By: Nick Hazelton
Simple and clean are two of the best words to describe the Richard Avedon exhibit at the San Francisco Museum of Modern Art (MoMA). Situated on the fourth floor, the exhibit takes up a whole wing and takes you on a journey through Avedon’s various and scattered portraits of many familiar faces.
As the exhibit starts, it leads into an room of Avedon’s iconic fashion photographs. Though iconic may be an overused word in the art world, it perfectly describes Avedon-he is an icon himself, as well as having subjects with iconic status. Detractors may claim that these images are already ingrained in our conscious to a point of being cliched. But, this exhibit shows use not just the famous Avedon but another side as well.
His long list of credentials support the fact that Avedon himself is an icon, working for everyone from Vogue to The New Yorker. In the middle of the room of fashion photos is a glass case holding some original editions of Harpers Bazaar, which house some of Avedon’s photographs. Immediately the viewer sees how Avedon incorporates journalistic techniques into the magazines. The magazines help to incorporate a feel of timelessness, and how Avedon’s work will not soon be forgotten.
The photographs are impressive. They line the walls in single line, with clean white frames and short descriptions, which include the subject and date, next to each photograph. The lighting strikes the photographs at just the right angle so as to accentuate the contrast. One aspect of Avedon’s photographs is that they are all black and white, with the exceptions of the magazines. Even when color film was available, Avedon continued to use black and white, which is an interesting choice in portraits. There is so much color in the face-lips, eyes, skin tones, yet Avedon continued to capture the true soul of every person he photographed through only using black and white. The MoMA does an excellent job of displaying the photographs, using the simple white walls and light hardwood floors to help emphasize the photographs. In the room of fashion photographs, there are a few wooden frames with some of his original sketches.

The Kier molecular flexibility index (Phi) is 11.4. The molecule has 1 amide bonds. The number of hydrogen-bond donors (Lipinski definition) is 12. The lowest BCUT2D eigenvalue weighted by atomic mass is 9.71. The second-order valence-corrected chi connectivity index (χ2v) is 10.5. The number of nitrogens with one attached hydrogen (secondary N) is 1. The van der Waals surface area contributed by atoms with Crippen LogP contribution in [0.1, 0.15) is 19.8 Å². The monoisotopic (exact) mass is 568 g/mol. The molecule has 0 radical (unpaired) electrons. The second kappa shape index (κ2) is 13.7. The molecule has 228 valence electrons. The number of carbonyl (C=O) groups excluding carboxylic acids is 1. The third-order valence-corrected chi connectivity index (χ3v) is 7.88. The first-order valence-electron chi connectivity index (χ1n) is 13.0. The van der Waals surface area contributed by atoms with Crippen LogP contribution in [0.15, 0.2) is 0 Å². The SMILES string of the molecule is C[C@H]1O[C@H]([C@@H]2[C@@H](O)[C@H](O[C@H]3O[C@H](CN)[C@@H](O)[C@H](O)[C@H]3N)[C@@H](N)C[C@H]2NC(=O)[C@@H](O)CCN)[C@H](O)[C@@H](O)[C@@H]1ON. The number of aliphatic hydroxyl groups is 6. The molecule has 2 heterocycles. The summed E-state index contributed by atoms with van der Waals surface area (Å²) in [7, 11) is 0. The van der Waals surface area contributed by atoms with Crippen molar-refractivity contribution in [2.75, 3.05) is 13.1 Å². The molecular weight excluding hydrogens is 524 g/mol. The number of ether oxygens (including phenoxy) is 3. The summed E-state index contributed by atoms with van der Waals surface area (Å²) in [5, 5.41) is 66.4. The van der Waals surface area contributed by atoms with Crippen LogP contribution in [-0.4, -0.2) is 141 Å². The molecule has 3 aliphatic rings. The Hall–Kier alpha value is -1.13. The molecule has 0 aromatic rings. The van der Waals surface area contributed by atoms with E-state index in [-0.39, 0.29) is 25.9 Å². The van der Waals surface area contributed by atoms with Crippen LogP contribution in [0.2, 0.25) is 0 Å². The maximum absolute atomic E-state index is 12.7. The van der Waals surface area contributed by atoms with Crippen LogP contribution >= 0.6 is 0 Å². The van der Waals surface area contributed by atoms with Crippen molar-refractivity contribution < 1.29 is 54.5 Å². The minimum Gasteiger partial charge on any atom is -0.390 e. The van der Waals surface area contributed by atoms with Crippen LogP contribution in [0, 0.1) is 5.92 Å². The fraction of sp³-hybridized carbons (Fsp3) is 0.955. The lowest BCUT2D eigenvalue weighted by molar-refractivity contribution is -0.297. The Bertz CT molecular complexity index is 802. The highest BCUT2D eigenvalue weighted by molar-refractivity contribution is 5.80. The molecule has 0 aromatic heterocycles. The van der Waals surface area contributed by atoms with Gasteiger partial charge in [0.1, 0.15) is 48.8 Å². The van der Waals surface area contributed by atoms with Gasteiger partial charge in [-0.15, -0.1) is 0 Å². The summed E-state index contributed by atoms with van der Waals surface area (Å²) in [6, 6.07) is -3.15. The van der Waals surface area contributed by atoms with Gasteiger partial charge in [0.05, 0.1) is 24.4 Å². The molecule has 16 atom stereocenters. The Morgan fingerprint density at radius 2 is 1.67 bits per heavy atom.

Much of the exhibit follows this format. The next few rooms, including one with various political figures as well as one with a “who’s who” of twentieth century pop culture, are very similar in their format.
Some photographs are sized bigger than others, with the largest being an impressive larger than life-size shot of Andy Warhol and the Factory. This photograph is shocking, incorporating people in the nude, just being unexpected at this turn. But everyone seems impressed and in awe of the photograph, it was hard not to be just because of its scale as compared to the other, smaller photographs. The photographs all convey emotions that were previously unknown or unexpected in many of his subjects, such as vulnerability in Marilyn Monroe, or his elderly father, Jacob Israel Avedon.
As the exhibit continues, an unexpected turn hits you. A room full of Avedon’s work from the “American West” lines the walls. This is the one room that does not seem to follow the white-framed format that is so prevalent in the rest of the collection. Instead of being placed in glass frames with a white border, the photographs are left uncovered, and simply placed on silver backings, with wires in front so the crowds can’t get too close. This element helps diversify the exhibit, and also emphasize the difference of these photographs from the others. The photographs are not of celebrities or athletes, or even fashion, but the real, honest people of America. They are uncovered, much like the physical being of the photographs, which, as stated, have no glass covering.
The piercing eyes in the piece of Clifford Feldner is just one of the many very raw pieces contained within this room. The crowd seemed most enthralled by this room, as well as the most quiet and reflective when viewing. The atmosphere in this one room is completely different from the rest of the exhibit. Even its position in relation to the other rooms, near the back, supports the quiet setting.
The exhibit ends with a series of three photographs of Richard Avedon himself. Self-portraits of Avedon are scattered throughout, and the ending pictures bring the exhibit full circle, going from Avedon being a young and inexperienced photographer, to the wise old soul that he became by the end of the exhibit and his lifetime. The photographs are beautifully displayed in the SF MoMA, bringing out the beautiful qualities that Avedon captured throughout his life.